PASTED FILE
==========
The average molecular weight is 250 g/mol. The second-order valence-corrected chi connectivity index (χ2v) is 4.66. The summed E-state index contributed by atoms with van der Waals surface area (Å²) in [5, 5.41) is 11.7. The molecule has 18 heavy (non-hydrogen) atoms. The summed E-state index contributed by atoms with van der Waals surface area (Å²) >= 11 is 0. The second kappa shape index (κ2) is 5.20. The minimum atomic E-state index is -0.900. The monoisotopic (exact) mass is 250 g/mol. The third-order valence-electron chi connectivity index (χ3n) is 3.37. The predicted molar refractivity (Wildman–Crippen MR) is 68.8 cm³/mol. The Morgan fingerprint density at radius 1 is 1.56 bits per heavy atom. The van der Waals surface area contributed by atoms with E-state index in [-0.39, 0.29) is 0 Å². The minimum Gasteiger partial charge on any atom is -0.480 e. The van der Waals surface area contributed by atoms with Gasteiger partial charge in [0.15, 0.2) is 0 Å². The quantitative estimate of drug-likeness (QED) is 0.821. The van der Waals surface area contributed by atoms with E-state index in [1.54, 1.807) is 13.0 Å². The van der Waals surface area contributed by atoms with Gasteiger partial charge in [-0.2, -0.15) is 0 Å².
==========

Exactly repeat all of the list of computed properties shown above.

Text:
The average molecular weight is 250 g/mol. The second-order valence-corrected chi connectivity index (χ2v) is 4.66. The summed E-state index contributed by atoms with van der Waals surface area (Å²) in [5, 5.41) is 11.7. The molecule has 18 heavy (non-hydrogen) atoms. The summed E-state index contributed by atoms with van der Waals surface area (Å²) >= 11 is 0. The second kappa shape index (κ2) is 5.20. The minimum atomic E-state index is -0.900. The monoisotopic (exact) mass is 250 g/mol. The third-order valence-electron chi connectivity index (χ3n) is 3.37. The predicted molar refractivity (Wildman–Crippen MR) is 68.8 cm³/mol. The Morgan fingerprint density at radius 1 is 1.56 bits per heavy atom. The van der Waals surface area contributed by atoms with E-state index in [-0.39, 0.29) is 0 Å². The minimum Gasteiger partial charge on any atom is -0.480 e. The van der Waals surface area contributed by atoms with Gasteiger partial charge in [0.15, 0.2) is 0 Å². The quantitative estimate of drug-likeness (QED) is 0.821. The van der Waals surface area contributed by atoms with E-state index in [1.54, 1.807) is 13.0 Å². The van der Waals surface area contributed by atoms with Gasteiger partial charge in [-0.2, -0.15) is 0 Å².